Shelby GT350R Mustang CFD simulations

It’s been a really long time since my last post as I got a new job and didn’t find time to post anything interesting. Until recently, that I came across a with the ideal geometry for a CFD simulation; the Shelby GT350R Mustang.

As have no longer access to STAR-CCM+ student’s license, and considering myself an open-source advocate. I thought it was about time to come back to OpenFOAM, but I lack the computational resources to carry out large simulations. Cloud computing seems to be the solution. I’ve known the SimScale platform for quite some time —as you can see from some of my older posts—. I did not take advantage of the free community plan for carrying out my own projects until now, although can not consider this one entirely mine, as I was not involved in the creation of the CAD geometry used for the simulations.


Shelby GT350R CAD model

The car is the 2016 Ford Shelby GT350R Mustang, introduced at the 2015 North American International Auto Show in Detroit. It is a more refined, hardcore and limited production version of the GT350; and of all the upgrades, the most interesting from the CFD standpoint is the aerodynamic package which in the R introduces a larger splitter and rear wing to help improve downforce.

Gorgeous, isn’t it?

The CAD I’m using for this simulations, by designer/engineer S. Attah, was available in GrabCAD. It seems to be no longer accessible though; a pity, because he had some very good renders of the model as it is full of detail.

Before uploading the STL file to SimScale, we have to make sure that it is intersection free and water-tight. Afterwards, as we will mesh the air domain using snappyHexMesh, it is advisable to convert the surface mesh to ensure full compatibility with the mesher. This can be achieved through the surfaceMeshConvert command.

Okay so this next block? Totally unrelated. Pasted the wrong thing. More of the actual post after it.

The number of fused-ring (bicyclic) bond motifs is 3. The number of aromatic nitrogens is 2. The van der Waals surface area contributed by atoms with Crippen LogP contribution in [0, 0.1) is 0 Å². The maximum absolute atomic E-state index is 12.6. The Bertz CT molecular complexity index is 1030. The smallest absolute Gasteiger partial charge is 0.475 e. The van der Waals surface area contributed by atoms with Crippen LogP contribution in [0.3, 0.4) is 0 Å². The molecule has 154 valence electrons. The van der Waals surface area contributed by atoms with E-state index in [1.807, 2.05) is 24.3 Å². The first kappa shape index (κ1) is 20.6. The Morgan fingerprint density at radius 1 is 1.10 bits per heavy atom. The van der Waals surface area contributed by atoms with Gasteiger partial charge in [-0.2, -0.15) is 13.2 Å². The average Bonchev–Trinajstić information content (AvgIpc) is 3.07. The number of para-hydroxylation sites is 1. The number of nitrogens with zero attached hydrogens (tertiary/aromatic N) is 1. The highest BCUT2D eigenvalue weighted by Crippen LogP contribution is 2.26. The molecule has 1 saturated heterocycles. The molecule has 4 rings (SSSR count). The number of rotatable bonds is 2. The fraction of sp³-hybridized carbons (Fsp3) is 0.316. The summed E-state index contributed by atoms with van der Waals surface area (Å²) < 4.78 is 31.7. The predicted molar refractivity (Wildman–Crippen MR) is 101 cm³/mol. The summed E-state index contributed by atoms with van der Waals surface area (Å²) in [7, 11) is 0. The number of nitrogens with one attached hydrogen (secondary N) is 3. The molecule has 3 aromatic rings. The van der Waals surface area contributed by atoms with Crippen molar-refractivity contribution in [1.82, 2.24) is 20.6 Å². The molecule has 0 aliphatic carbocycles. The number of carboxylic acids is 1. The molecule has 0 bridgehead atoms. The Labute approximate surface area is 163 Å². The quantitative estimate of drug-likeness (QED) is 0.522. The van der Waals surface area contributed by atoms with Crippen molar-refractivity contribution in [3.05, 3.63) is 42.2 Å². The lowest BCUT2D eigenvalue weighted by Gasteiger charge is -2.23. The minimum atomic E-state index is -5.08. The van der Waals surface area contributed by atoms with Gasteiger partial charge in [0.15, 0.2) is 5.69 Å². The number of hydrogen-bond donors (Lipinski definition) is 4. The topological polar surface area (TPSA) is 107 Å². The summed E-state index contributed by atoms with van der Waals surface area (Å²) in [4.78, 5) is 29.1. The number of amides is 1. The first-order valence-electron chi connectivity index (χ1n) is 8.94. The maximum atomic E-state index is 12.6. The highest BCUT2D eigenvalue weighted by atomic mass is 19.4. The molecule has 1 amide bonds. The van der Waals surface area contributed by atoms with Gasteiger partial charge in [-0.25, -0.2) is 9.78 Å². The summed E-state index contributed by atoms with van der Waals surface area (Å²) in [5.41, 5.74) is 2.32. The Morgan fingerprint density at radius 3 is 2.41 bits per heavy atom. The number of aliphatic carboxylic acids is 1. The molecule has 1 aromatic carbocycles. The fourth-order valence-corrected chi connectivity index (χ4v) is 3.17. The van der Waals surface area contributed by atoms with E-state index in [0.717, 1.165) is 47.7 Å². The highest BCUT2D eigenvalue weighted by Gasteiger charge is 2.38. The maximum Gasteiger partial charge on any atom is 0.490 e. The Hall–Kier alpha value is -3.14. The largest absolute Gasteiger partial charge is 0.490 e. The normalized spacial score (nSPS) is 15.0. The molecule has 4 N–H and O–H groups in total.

Detailed surface of the Shelby GT350R stereolithography.
Detailed tessellated surface of the Shelby GT350R.


The surface was split to allow for surface refinement in selected parts of the geometry. The different sets can be seen in the following figure.

Shelby GT350R half car with surfaces split for refinement.
Shelby GT350R half car with surfaces split for refinement.

Two different meshes were generated in SimScale within an air domain of dimensions 4 × 4 × 20 m. One using the automatic settings and the other following a manual approach. In both cases, only half vehicle is considered.

The automatic mesh was set to Fine, with layer addition. The resulting mesh had 2.9 million cells.

On the other hand, the manual mesh had blocks of 1 dm3 in the farfield with refinements up to Level 7 on selected surfaces and around features adding up to 9.1 million cells.

Manual mesh.

Image 1 of 2

If you click on the arrows below the picture above, you can switch the view between automatic and manual mesh. The automatic mesh is coarser near the vehicle, thus we get fewer detail on the car; but the mesh has a smaller growth rate, which implies greater resolution in the wake of the vehicle. To increase the resolution in the wake of the manual mesh, I specified a region refinement with level 4 refinement, but as you may appreciate in the figure, that didn’t work exactly the way I intended.

Simulation setup

For road vehicle external aerodynamics we can safely choose incompressible flow (Mach < 0.3, ~367 km/h). The turbulence model is the well known k-omega SST, which combines the best features of the k-omega and k-epsilon turbulence models (Dewan, 2011). The steady-state simulations are driven, under the hood, by the simpleFoam solver.